DEAN R. HIRSCH- President and Chief Executive Officer, World Vision International
As president and chief executive officer of World Vision International, Dean R. Hirsch heads a global partnership committed to serving the human needs of the world’s poor. Last year, World Vision assisted some 100 million people.
Hirsch has focused World Vision’s relief, development and advocacy work on children. World Vision’s private donors sponsor some three million children, providing nearly half the Christian agency’s annual budget of over $2 billion USD.
World Vision’s priorities are alleviating poverty while protecting children from abuse, neglect, exploitation, and HIV/AIDS. Hirsch has emphasised these priorities in meetings with the leaders of the World Bank, the International Monetary Fund, the Organisation for Economic Co-operation and Development and other international institutions. He has addressed the UN Security Council on the issue of children in armed conflict and the World Trade Organisation on how trade can reduce poverty. He chairs the Global Movement for Children, an international coalition of organisations, groups and individuals committed to the well being of children.
A veteran of world trouble spots including Somalia, Cambodia and North Korea, Hirsch has worked extensively in disaster and post-conflict situations. He has helped set up famine relief in Ethiopia, HIV/AIDS prevention efforts in Africa and Asia, and peace building programs in countries such as Bosnia, Rwanda and El Salvador.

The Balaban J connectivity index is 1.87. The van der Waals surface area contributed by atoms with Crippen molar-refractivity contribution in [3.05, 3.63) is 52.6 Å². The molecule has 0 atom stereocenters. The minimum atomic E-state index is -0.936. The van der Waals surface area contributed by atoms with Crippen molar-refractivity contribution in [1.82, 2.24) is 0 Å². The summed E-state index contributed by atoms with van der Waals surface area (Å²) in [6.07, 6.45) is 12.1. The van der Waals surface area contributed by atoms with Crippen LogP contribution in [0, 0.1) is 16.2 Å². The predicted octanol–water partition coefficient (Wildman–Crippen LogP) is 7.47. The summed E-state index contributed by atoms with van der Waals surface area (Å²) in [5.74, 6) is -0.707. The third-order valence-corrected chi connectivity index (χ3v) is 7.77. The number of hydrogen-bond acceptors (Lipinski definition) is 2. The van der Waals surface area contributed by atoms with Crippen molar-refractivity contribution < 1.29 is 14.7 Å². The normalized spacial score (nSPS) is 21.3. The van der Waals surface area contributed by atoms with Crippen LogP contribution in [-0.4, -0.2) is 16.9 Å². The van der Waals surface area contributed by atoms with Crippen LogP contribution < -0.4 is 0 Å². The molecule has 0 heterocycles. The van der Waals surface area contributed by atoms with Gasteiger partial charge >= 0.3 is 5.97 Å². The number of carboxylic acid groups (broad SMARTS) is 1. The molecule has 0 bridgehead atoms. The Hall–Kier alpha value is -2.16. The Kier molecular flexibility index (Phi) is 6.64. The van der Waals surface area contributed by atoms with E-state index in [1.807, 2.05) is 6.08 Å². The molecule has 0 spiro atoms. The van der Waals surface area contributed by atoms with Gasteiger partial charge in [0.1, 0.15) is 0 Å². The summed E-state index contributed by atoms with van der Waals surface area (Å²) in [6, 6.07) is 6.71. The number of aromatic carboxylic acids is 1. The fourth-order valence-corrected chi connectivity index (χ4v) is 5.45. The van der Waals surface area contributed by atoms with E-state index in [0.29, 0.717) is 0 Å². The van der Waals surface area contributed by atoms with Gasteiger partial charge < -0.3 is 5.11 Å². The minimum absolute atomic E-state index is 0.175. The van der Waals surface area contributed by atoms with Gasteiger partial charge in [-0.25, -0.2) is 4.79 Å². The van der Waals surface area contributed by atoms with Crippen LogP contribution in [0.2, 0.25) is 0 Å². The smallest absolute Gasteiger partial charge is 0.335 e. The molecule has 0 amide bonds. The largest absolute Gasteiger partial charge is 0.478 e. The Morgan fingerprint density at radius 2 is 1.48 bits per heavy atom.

Under Hirsch’s leadership, World Vision’s income has tripled, allowing the organisation’s 31,000 staff members to provide health care, education, clean water, emergency food, tools, shelter and technical know-how to millions of the world’s poorest inhabitants.
Prior to his appointment as international president of World Vision in 1996, Hirsch served as chief operating officer, vice president for development and vice president for relief operations. He joined World Vision in 1976 as manager of computer operations.
Helping children has been the central and overriding focus of Hirsch’s work. “We should not tolerate the needless suffering of children,” he says. “Our mission is to help create a world in which no child suffers or dies for lack of food, clean water, shelter or protection from exploitation or war.”
Hirsch, 60, holds a master of science degree from Indiana State University and a bachelor of arts and an honorary doctorate from Westmont College in Santa Barbara, California. He was also awarded honorary doctorates from Pepperdine University (2006), Eastern University of Pennsylvania (2001) and Myongji University in Seoul, Korea (1999).